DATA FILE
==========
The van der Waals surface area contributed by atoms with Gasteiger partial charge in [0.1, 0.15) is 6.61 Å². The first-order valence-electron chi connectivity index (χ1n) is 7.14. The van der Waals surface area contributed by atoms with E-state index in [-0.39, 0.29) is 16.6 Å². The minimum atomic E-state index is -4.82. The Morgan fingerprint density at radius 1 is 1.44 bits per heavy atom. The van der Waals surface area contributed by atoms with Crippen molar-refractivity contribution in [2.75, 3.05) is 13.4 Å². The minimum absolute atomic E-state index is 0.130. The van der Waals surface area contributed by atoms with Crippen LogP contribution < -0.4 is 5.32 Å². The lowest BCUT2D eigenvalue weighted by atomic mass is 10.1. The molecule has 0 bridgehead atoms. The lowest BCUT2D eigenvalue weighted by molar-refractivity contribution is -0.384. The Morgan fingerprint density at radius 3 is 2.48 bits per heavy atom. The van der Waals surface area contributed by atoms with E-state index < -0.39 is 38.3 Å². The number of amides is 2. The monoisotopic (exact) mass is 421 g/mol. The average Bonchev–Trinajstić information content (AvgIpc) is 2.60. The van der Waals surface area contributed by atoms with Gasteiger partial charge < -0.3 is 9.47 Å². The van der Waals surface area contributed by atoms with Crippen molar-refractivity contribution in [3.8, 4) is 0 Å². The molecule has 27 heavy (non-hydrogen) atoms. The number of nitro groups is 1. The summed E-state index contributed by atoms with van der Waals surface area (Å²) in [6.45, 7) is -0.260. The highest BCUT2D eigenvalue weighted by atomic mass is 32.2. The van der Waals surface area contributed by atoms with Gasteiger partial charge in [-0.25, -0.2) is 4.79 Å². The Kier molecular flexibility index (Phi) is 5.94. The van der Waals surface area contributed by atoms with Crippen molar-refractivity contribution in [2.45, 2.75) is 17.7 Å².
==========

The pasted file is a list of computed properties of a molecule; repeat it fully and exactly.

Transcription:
The van der Waals surface area contributed by atoms with Gasteiger partial charge in [0.1, 0.15) is 6.61 Å². The first-order valence-electron chi connectivity index (χ1n) is 7.14. The van der Waals surface area contributed by atoms with E-state index in [-0.39, 0.29) is 16.6 Å². The minimum atomic E-state index is -4.82. The Morgan fingerprint density at radius 1 is 1.44 bits per heavy atom. The van der Waals surface area contributed by atoms with Crippen molar-refractivity contribution in [2.75, 3.05) is 13.4 Å². The minimum absolute atomic E-state index is 0.130. The van der Waals surface area contributed by atoms with Crippen LogP contribution < -0.4 is 5.32 Å². The lowest BCUT2D eigenvalue weighted by atomic mass is 10.1. The molecule has 0 bridgehead atoms. The lowest BCUT2D eigenvalue weighted by molar-refractivity contribution is -0.384. The Morgan fingerprint density at radius 3 is 2.48 bits per heavy atom. The van der Waals surface area contributed by atoms with E-state index < -0.39 is 38.3 Å². The number of amides is 2. The monoisotopic (exact) mass is 421 g/mol. The average Bonchev–Trinajstić information content (AvgIpc) is 2.60. The van der Waals surface area contributed by atoms with Gasteiger partial charge < -0.3 is 9.47 Å². The van der Waals surface area contributed by atoms with Crippen molar-refractivity contribution in [3.8, 4) is 0 Å². The molecule has 27 heavy (non-hydrogen) atoms. The number of nitro groups is 1. The summed E-state index contributed by atoms with van der Waals surface area (Å²) in [6.45, 7) is -0.260. The highest BCUT2D eigenvalue weighted by atomic mass is 32.2. The van der Waals surface area contributed by atoms with Gasteiger partial charge in [-0.25, -0.2) is 4.79 Å². The Kier molecular flexibility index (Phi) is 5.94. The van der Waals surface area contributed by atoms with Crippen molar-refractivity contribution in [2.45, 2.75) is 17.7 Å².